CARROLL, JOHN LEWIS [JOHNNY]
CARROLL, JOHN LEWIS [JOHNNY] (1937–1995). John Lewis (Johnny) Carroll, rockabilly guitarist, composer, and singer, was born in Cleburne, Texas, on October 23, 1937. He grew up in nearby Godley and spent much of his life on the family farm there. His surname was actually spelled Carrell, but the Decca label misspelled it as Carroll, and apparently Johnny used this spelling for the rest of his career. Carroll bought his first guitar at age nine with money he had earned by working as a water boy at a World War II POW camp. His mother, who played the fiddle, taught him basic music skills. By listening to the radio, he learned to play country music. Carroll later was introduced to rhythm and blues when a cousin in the jukebox business gave him some old 78 rpm records. In the early 1950s he performed on KCLE radio in Cleburne.
By 1955 he had formed his own high school band, the Moonlighters. His group sometimes shared the stage with the South's newest singing sensation, Elvis Presley, as they performed on the Big D Jamboree and the Louisiana Hayride circuit. During a performance with Ferlin Husky, Carroll gained the attention of local radio operator Jack "Tiger" Goldman, who helped him get a contract with Decca Records. In 1956 Carroll recorded for Decca in Nashville. During this two-day recording session he was encouraged to sing in a dark and husky voice, a trademark he carried throughout his career. At the session he recorded his own "Crazy, Crazy Lovin'" along with "Hot Rock," written by Goldman. With moderate sales, Carroll embarked on a series of tours.
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In 1957 he starred in the motion picture Rock, Baby, Rock It! which was filmed in Dallas in 1956, and he performed several songs with his old high school band. Though panned by critics, the film later achieved cult status for its diverse and historic music performances. After a dispute with Goldman, Carroll left him and rejoined the Louisiana Hayride. He enlisted Ed McLemore, co-producer of Big D Jamboree, as his new manager in 1958 and recorded two singles for Warner Brothers, including his biggest hit, "Bandstand Doll." In 1962 he recorded his last single for more than ten years. Beginning in 1958 until the early 1970s, Carroll was music director for a series of nightclubs known as the Cellar. Originally opened in Fort Worth, the club also opened branches in other Texas cities. On May 6, 1960, Carroll married Sharon, a waitress at the Cellar. They had a son but divorced in 1966. He married Tena Mathews in 1968.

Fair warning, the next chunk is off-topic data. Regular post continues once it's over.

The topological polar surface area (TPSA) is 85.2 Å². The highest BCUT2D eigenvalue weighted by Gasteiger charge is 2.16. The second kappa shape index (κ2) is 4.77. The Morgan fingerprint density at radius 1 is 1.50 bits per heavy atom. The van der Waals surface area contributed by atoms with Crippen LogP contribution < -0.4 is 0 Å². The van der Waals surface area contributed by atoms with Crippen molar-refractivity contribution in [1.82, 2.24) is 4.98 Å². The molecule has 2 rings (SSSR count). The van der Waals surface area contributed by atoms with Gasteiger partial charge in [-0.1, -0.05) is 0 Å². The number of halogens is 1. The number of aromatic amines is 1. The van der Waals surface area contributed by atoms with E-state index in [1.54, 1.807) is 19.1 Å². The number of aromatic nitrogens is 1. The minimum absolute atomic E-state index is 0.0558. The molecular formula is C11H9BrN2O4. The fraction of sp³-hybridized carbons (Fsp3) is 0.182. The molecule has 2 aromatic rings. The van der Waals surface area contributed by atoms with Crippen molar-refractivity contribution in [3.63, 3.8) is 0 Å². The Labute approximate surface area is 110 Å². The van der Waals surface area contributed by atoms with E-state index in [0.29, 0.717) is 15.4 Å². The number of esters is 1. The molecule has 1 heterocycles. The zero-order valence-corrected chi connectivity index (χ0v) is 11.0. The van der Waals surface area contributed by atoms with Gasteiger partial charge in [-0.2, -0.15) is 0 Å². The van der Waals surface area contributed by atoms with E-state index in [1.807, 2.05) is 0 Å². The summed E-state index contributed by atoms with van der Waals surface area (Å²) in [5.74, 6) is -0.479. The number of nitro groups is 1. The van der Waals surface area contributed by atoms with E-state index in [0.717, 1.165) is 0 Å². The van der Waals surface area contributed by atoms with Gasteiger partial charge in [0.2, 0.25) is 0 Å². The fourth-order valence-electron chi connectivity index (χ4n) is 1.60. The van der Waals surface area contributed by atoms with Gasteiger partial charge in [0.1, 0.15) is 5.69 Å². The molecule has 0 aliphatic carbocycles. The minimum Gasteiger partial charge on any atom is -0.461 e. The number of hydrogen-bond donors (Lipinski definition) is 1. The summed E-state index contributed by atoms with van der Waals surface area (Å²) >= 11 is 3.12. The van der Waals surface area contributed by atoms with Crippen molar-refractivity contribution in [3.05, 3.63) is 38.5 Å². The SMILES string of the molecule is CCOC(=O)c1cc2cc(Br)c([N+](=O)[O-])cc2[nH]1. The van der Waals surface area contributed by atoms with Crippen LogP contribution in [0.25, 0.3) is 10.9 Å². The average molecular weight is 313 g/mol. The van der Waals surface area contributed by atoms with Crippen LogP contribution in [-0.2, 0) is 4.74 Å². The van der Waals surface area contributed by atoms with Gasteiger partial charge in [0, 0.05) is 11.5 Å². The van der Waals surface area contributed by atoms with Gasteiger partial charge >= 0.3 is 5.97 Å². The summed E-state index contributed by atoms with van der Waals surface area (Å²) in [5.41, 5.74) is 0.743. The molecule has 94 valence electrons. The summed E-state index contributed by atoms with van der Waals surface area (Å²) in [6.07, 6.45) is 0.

In 1974, after leaving the nightclub business, Carroll returned to performing and recorded "Black Leather Rebel" (also titled "Gene Vincent Rock"), a tribute to singer and friend Gene Vincent. It was the first of several projects that reignited Carroll's career Three years later he re-released three of his Decca singles, the success of which led to several tours across Europe, where he was a rock-and-roll icon. In 1978 Carroll rekindled his 1950s rock-and-roll sound with the release of Texabilly, an album recorded on the Rollin' Rock label in Van Nuys, California, in a twenty-seven-hour marathon session. About this time he also teamed up with model and singer Judy Lindsey, and the two performed in clubs across the United States and in Europe.
The city of Fort Worth proclaimed December 1, 1986, to be "Johnny Carroll Day" in honor of Carroll's success in Europe and his role as an ambassador of good will for the city. By the 1990s he had completed eleven European tours and was a popular draw on the American music festival circuit. He died of liver failure in Dallas on February 18, 1995, and was buried in Godley, Texas. Bear Family Records released Rock Baby Rock It: 1955-1960, a compilation of Carroll's recordings, in 1996.
Craig Morrison, Go Cat Go!: Rockabilly Music and Its Makers (Urbana and Chicago: University of Illinois Press, 1996). Rockabilly Hall of Fame: Johnny Carroll (http://www.rockabillyhall.com/JohnCrrll1.html), accessed September 13, 2011. Arvel Stricklin, "Ladies and Gentlemen, Johnny Carroll," E. Z. Street, Vol. 1, #5 (November 2000) (http://www.arvel.com/article1.html), accessed September 13, 2011.
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The following, adapted from the Chicago Manual of Style, 15th edition, is the preferred citation for this article.Handbook of Texas Online, Juan Carlos Rodriguez, "Carroll, John Lewis [Johnny]," accessed February 27, 2017, http://www.tshaonline.org/handbook/online/articles/fcaef.
Uploaded on June 12, 2010. Modified on October 24, 2015. Published by the Texas State Historical Association.